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Aging Gracefully: Informed Choices for Health, Wellness, and Well-Being

presented by Cheryl Van Demark, PT, MA, C-IAYT

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Financial— Cheryl Van Demark receives compensation from MedBridge for the production of this course. There are no other relevant financial relationships. Nonfinancial— No relevant nonfinancial relationship exists.

Satisfactory completion requirements: All disciplines must complete learning assessments to be awarded credit, no minimum score required unless otherwise specified within the course.

MedBridge is committed to accessibility for all of our subscribers. If you are in need of a disability-related accommodation, please contact [email protected]. We will process requests for reasonable accommodation and will provide reasonable accommodations where appropriate, in a prompt and efficient manner.

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The human body reflects intelligent design capable of continual adaptation as we interact with our environment, from our first breath to our last. While our genetics and nutrition greatly influence our health status over our lifespan, our responses to life events and relationships, along with our health behaviors and capacity for resiliency, also determine our potential to age gracefully. This course will provide the rehabilitation medicine professional with an integrative and interprofessional perspective, inspiring collaboration with older adult patients in generating states of well-being associated with optimal aging. Our therapeutic relationship is strengthened when clinicians understand patient attitudes toward their aging process, which includes recognizing their beliefs (and our own) about what is and is not inevitable as we age.

Meet Your Instructor

Cheryl Van Demark, PT, MA, C-IAYT

Cheryl Van Demark is a physical therapist, yoga therapist, and yoga teacher with a master's degree in physical education and exercise science. She has enjoyed more than 30 years of helping individuals optimize body alignment, restore movement, build strength, and cultivate a balance in body, mind, and spirit to pursue joyful living. Cheryl is deeply…

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Chapters & Learning Objectives

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1. Adaptation

As the famous saying goes, “It is not the strongest species that survive; it is the ones most adaptable to change.” Change is a universal constant, yet humans tend to be change averse. Such dissonance is inherently stressful! Adapting to identification as an “older adult” (60 and over) significantly challenges our relationship to change. Developing successful strategies for stress coping and acceptance influences our resiliency and psychoneuroendocrine capacity to age gracefully.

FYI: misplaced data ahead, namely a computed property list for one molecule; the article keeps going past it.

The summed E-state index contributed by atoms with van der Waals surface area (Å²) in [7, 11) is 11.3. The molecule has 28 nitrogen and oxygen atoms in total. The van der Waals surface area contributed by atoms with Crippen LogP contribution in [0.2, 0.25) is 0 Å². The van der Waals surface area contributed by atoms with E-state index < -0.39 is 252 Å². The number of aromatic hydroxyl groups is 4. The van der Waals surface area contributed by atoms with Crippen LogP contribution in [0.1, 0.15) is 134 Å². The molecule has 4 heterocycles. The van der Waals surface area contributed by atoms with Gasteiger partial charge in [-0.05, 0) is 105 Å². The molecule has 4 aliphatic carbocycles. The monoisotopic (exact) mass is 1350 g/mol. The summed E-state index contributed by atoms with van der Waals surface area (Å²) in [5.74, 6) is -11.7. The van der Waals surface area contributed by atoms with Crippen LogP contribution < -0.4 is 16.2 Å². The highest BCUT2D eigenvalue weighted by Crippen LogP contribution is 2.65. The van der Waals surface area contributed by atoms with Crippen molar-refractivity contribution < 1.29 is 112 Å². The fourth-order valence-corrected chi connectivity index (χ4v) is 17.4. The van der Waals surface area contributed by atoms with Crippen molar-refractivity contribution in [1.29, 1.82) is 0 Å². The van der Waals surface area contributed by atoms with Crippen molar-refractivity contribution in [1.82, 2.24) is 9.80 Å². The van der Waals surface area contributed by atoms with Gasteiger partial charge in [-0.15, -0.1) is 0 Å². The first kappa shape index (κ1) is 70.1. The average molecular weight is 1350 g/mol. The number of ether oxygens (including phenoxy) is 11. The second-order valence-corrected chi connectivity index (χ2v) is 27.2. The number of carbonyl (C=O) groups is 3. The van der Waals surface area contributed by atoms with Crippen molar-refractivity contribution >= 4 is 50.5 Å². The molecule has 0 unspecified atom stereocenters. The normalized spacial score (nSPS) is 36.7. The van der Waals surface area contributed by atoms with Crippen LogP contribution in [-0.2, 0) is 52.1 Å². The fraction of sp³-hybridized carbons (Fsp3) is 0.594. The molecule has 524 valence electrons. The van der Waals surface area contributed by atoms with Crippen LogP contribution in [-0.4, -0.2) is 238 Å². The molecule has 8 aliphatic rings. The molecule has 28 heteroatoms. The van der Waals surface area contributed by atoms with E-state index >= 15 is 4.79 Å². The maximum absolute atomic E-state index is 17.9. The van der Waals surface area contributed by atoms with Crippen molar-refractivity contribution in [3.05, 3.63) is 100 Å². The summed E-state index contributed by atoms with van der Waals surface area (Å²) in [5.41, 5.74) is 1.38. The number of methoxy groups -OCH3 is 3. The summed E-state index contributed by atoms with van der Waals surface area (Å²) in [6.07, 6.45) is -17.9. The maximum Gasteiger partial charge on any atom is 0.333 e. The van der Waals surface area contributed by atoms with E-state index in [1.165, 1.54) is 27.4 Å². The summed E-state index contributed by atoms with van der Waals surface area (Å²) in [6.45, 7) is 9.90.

2. Are NCDs a Choice?

NCDs (non-communicable diseases) are prevalent comorbid conditions in older adults. These lifestyle-mediated chronic disease states lead many in their “golden years” to lament not having taken better care of themselves. Helping patients understand the unique integration of the many socioeconomic, genetic, environmental, behavioral, and societal conditioning factors that have shaped their health status lays the personal groundwork for self-compassion and self-efficacy, empowering their change-making, and illustrates the need for inter-professional collaboration to establish wellness and well-being as a necessary components in all health care.

3. Believing We Can Change

The etymology of “rehabilitation” suggests we can make fit to live in this home that is our body-mind-spirit. Empowering older adults to embrace themselves as still biologically dynamic and embace neuroplasticity in their ongoing home remodeling process is a key concept. Clinicians, patients, and caregivers can train our attention to discern experiences, environments, and choices that can consciously and unconsciously promote or demote wellness, well-being, and potential for successful rehabilitation.

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Integrative Treatment For Patients Experiencing Chronic Pain

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Integrative Treatment For Patients Experiencing Chronic Pain

Subscribe now, and access clinical education and patient education—anytime, anywhere—with video instruction from recognized industry experts.

The National Pain Strategy (2016) describes chronic pain as a disease affecting more than a third of our population. Participation in this course will prepare rehabilitation professionals to meet the needs of the rising tide of Boomers surging into our health care system suffering with chronic pain and multiple NCDs (non-communicable diseases). Hippocrates sagely advised "it is more important to know what sort of person has a disease than what sort of disease a person has." While health professionals are well educated in explaining the neuroscience of pain and mitigating deconditioning in this patient population, it appears we are ill equipped to directly address how we (patients and practitioners) embody suffering. In this course, the rehabilitation professional will apply Hippocrates' advice to enhance our biopsychosocial-spiritual patient interviews, and integrate simple evidence-informed tools from yoga and other contemplative practices to improve our therapeutic presence and help patients identify and relieve suffering. This metacognitive course will rejuvenate the practitioner and inspire truly patient-centered care for the older adult experiencing chronic pain.

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